In a recent article, Tax Analysts reports on two IRS administrative rulings and what they imply about the IRS’s position on captive insurance companies and its planned guidance on the issue.

As reported in the article, the IRS released a “devoid-of-facts decision” not to rule on whether a taxpayer's captive insurance arrangement providing post-retirement medical benefits qualifies as insurance for federal tax purposes early in August.

The IRS, relying on Rev. Rul. 89-96 for its ruling, released a chief counsel advice (CCA) stating that a set of 10-year excess loss policies do not qualify as insurance because the costs incurred by entities were expected to surpass policy caps, resulting in a lack of risk shifting.

“I think the analysis is a tad confusing," Buchanan Ingersoll & Rooney Tax Shareholder Susan E. Seabrook told the publication. "I don't see Rev. Rul. 89-96 as being applicable guidance for the CCA because Rev. Rul. 89-96 is geared heavily towards timing risk, and the policies in the CCA specify that all claims are going to be paid at the end of the contract, so you clearly know what the timing is going to be.”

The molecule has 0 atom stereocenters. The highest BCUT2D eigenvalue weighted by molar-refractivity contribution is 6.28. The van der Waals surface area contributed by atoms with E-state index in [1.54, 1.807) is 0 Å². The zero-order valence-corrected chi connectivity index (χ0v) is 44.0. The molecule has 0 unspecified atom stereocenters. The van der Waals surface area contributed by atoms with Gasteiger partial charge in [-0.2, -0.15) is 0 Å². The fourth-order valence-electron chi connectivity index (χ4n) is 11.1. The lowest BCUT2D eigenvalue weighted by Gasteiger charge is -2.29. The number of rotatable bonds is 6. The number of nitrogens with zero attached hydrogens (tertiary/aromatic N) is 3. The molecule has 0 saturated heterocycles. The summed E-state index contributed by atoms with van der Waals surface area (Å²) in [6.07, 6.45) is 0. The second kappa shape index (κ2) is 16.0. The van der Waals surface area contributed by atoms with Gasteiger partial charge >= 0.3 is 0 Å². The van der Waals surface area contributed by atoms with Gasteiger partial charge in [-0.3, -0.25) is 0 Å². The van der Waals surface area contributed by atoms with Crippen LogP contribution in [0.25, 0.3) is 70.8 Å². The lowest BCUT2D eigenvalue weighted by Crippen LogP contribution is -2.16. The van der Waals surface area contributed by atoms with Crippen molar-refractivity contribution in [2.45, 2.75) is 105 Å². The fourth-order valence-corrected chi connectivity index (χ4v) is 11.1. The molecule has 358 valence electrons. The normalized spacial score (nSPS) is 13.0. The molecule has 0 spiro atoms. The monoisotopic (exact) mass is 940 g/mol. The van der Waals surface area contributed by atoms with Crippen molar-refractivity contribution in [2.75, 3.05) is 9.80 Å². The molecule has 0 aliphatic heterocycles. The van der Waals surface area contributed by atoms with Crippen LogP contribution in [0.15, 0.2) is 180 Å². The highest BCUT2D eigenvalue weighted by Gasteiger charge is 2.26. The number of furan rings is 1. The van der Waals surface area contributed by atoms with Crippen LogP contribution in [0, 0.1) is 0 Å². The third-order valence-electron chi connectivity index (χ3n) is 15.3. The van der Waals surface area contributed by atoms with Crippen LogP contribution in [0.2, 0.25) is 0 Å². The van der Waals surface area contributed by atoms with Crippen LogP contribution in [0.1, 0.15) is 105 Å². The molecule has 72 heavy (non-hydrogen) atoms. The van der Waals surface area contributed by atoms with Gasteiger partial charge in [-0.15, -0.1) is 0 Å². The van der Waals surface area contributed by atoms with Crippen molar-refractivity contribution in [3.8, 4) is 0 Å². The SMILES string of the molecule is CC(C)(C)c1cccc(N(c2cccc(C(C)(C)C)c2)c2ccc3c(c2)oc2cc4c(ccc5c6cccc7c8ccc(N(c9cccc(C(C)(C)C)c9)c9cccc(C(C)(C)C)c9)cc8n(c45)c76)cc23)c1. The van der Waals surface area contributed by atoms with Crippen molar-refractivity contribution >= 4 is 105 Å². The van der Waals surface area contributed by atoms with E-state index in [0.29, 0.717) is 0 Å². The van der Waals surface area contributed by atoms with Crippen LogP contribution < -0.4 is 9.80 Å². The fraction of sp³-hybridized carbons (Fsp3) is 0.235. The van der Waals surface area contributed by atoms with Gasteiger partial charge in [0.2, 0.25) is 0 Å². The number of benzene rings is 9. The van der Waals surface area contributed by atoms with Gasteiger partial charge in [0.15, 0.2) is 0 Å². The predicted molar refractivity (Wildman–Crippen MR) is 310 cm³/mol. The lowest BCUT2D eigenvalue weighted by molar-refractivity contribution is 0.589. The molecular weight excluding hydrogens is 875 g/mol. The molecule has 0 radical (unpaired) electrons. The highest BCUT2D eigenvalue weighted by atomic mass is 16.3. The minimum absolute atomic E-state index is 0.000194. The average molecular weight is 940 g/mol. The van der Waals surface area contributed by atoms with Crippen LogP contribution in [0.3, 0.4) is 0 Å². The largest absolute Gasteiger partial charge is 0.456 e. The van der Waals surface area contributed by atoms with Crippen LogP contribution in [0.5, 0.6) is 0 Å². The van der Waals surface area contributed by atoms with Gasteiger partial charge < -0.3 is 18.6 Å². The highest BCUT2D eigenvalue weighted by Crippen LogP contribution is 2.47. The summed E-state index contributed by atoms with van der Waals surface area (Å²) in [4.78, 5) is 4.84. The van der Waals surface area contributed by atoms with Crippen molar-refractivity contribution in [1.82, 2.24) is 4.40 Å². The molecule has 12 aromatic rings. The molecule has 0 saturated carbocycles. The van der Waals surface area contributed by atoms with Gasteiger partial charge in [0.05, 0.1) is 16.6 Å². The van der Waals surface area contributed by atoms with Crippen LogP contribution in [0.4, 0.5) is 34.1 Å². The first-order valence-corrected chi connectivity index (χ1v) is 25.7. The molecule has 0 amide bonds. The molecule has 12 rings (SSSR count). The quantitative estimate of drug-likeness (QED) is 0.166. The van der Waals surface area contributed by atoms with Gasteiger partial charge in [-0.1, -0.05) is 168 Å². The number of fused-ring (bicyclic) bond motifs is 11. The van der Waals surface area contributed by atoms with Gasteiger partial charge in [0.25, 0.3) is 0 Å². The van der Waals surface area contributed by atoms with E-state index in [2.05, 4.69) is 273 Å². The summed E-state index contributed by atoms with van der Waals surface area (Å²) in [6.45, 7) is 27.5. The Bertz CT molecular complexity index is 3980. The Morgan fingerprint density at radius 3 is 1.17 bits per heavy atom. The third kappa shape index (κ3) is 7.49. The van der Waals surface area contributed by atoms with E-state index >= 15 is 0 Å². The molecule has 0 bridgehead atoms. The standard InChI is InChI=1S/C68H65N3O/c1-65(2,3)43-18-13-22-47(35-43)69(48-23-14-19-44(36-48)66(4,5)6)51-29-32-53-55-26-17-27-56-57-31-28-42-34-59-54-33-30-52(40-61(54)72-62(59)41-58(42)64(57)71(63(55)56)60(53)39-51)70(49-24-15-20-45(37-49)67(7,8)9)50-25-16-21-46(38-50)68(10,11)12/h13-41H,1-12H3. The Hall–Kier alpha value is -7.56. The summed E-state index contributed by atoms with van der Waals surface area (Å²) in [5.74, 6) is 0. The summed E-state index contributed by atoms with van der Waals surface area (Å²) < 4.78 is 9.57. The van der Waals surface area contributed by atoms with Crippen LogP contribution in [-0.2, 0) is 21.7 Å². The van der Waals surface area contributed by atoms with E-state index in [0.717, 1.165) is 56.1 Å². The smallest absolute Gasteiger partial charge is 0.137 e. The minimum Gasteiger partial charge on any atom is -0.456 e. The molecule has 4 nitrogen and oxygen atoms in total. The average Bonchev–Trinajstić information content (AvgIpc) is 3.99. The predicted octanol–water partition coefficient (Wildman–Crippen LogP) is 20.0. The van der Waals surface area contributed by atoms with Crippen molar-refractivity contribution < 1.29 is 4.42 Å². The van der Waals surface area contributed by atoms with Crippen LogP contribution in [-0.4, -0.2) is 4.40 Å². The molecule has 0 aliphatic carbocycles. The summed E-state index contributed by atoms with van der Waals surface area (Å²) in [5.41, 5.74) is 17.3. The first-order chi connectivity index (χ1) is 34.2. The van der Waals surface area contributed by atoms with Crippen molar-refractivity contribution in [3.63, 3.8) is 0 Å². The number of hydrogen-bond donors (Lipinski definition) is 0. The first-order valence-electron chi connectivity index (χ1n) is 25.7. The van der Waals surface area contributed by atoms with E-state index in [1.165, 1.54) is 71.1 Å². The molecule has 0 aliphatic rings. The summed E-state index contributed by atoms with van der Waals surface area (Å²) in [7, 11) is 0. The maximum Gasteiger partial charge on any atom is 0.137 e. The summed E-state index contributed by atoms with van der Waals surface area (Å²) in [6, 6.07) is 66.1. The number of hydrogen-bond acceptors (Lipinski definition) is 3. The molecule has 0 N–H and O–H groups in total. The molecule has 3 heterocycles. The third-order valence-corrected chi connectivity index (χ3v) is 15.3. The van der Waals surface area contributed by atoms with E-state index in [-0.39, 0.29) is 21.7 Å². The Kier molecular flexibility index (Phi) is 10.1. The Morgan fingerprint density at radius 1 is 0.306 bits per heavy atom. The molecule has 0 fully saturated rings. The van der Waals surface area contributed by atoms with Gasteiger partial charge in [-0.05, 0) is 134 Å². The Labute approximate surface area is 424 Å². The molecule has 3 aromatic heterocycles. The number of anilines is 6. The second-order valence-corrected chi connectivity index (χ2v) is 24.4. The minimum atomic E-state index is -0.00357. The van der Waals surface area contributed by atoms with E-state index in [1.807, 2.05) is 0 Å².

Noting that understanding the nature of the costs covered by the policies is vital; Seabrook wonders if there is more to the analysis than meets the eye. 

Read the full article – “News Analysis: Recent Captive Insurance Memos Add to Uncertainty” (Tax Analysts, August 19, 2015) Subscription required.